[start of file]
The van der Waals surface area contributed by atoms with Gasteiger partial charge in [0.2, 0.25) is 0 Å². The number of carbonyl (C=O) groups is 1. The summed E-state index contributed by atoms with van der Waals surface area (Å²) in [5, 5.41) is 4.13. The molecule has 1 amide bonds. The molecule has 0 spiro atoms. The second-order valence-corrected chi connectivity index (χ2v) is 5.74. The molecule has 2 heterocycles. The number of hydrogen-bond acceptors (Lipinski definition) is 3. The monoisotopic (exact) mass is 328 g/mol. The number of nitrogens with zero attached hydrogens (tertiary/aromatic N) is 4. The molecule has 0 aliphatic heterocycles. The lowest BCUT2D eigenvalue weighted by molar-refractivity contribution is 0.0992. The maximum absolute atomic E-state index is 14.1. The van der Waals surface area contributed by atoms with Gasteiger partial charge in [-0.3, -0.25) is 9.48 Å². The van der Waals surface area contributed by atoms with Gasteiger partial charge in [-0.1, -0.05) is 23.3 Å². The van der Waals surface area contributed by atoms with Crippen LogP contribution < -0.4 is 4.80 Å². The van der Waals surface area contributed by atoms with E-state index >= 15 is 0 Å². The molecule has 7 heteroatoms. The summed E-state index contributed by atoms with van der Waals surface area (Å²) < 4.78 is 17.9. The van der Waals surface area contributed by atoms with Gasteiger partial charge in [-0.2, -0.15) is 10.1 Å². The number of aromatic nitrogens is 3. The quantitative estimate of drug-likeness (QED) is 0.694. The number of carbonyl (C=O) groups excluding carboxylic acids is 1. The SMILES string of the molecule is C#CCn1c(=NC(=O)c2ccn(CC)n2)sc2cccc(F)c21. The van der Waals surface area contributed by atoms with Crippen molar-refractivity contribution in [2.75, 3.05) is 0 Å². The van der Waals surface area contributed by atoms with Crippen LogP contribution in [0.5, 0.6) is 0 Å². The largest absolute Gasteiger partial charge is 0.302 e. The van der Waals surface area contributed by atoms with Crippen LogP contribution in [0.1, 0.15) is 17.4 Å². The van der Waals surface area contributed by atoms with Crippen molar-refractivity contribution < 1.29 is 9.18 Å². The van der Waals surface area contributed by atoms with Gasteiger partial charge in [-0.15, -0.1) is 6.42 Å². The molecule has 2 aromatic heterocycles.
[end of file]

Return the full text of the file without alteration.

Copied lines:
The van der Waals surface area contributed by atoms with Gasteiger partial charge in [0.2, 0.25) is 0 Å². The number of carbonyl (C=O) groups is 1. The summed E-state index contributed by atoms with van der Waals surface area (Å²) in [5, 5.41) is 4.13. The molecule has 1 amide bonds. The molecule has 0 spiro atoms. The second-order valence-corrected chi connectivity index (χ2v) is 5.74. The molecule has 2 heterocycles. The number of hydrogen-bond acceptors (Lipinski definition) is 3. The monoisotopic (exact) mass is 328 g/mol. The number of nitrogens with zero attached hydrogens (tertiary/aromatic N) is 4. The molecule has 0 aliphatic heterocycles. The lowest BCUT2D eigenvalue weighted by molar-refractivity contribution is 0.0992. The maximum absolute atomic E-state index is 14.1. The van der Waals surface area contributed by atoms with Gasteiger partial charge in [-0.3, -0.25) is 9.48 Å². The van der Waals surface area contributed by atoms with Gasteiger partial charge in [-0.1, -0.05) is 23.3 Å². The van der Waals surface area contributed by atoms with Crippen LogP contribution < -0.4 is 4.80 Å². The van der Waals surface area contributed by atoms with E-state index >= 15 is 0 Å². The molecule has 7 heteroatoms. The summed E-state index contributed by atoms with van der Waals surface area (Å²) < 4.78 is 17.9. The van der Waals surface area contributed by atoms with Gasteiger partial charge in [-0.2, -0.15) is 10.1 Å². The number of aromatic nitrogens is 3. The quantitative estimate of drug-likeness (QED) is 0.694. The number of carbonyl (C=O) groups excluding carboxylic acids is 1. The SMILES string of the molecule is C#CCn1c(=NC(=O)c2ccn(CC)n2)sc2cccc(F)c21. The van der Waals surface area contributed by atoms with Crippen molar-refractivity contribution in [2.75, 3.05) is 0 Å². The van der Waals surface area contributed by atoms with Crippen LogP contribution in [0.5, 0.6) is 0 Å². The largest absolute Gasteiger partial charge is 0.302 e. The van der Waals surface area contributed by atoms with Crippen LogP contribution in [0.1, 0.15) is 17.4 Å². The van der Waals surface area contributed by atoms with Crippen molar-refractivity contribution < 1.29 is 9.18 Å². The van der Waals surface area contributed by atoms with Gasteiger partial charge in [-0.15, -0.1) is 6.42 Å². The molecule has 2 aromatic heterocycles.